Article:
How Does Margaret Atwood Use Power In The Handmaid's Tale

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Language is the most powerful tools in connecting between the author and the readers. In The Handmaid’s Tale, Margaret Atwood uses word choice and sentence structure to expose that the shocking cultures of Gilead society are built upon foundations of sexism. Additionally, with the use of double entendre, Atwood emphasizes the theme throughout the novel: the presence of power. Atwood shows Gilead society is a corrupted place where people seek to break the rules and to show power through the action between the Commander and Offred. In chapter 36, “The Commander has hold of my right hand, as if we’re teenagers at the movies” (Atwood, 232), the word “hold” implies two meanings which the Commander is holding Offred’s hand out of love or the Commander is holding of Offred as in power. In Gilead society, touching is forbidden for the Handmaid and the Commander. Despite knowing the rule, they still against the societal laws. This action shows that both characters rebel because they want to be happy and to be loved in the strict society. Also, instead of using holding hands, Atwood specifically uses “has hold” to display the authority that he has over Offred. The use of double entendre in the word “hold” is not only showing the readers that the Commander has feelings for Offred, but also wanting to have control over her. In Gilead society, power not…show more content…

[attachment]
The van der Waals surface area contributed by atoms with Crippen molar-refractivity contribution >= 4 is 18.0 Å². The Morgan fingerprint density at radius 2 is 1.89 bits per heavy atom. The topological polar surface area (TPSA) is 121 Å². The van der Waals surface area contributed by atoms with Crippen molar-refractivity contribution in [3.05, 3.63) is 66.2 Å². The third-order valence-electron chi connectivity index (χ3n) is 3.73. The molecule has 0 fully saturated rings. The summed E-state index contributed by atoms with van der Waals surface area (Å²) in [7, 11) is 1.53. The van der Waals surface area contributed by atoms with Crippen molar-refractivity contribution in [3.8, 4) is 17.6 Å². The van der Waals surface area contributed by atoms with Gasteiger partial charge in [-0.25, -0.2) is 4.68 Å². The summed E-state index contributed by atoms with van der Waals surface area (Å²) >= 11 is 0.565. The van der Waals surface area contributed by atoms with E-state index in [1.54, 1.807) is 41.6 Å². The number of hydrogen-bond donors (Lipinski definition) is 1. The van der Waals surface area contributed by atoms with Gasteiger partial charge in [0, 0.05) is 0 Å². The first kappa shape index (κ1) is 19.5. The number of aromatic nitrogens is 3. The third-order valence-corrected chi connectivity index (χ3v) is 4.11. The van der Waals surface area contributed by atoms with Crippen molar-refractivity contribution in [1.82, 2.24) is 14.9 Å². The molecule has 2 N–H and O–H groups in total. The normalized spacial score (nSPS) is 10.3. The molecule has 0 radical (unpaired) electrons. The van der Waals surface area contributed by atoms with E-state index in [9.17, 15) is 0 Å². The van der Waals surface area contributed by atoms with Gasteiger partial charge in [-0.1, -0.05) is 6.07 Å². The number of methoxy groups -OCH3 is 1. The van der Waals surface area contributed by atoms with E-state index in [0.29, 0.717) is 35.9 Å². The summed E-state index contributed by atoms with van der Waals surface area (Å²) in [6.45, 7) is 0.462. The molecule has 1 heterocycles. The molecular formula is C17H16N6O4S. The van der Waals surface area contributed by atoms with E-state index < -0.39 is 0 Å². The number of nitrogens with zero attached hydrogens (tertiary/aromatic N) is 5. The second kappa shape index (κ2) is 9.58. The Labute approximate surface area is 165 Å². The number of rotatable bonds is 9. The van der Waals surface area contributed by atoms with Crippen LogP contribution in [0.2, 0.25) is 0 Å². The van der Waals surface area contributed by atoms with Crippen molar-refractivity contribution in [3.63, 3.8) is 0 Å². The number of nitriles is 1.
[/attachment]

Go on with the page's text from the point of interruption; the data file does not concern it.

From the action “hold” to the uniform that the Commander and Offred wear, both represent for the power that people in Gilead want to control, have authority over something for their own. The use of language as a means to execute and to gain power is one of the central themes in The Handmaid’s Tale. Atwood has succeeded using the power of the language to criticize how extremist the Gilead society can make individuals become

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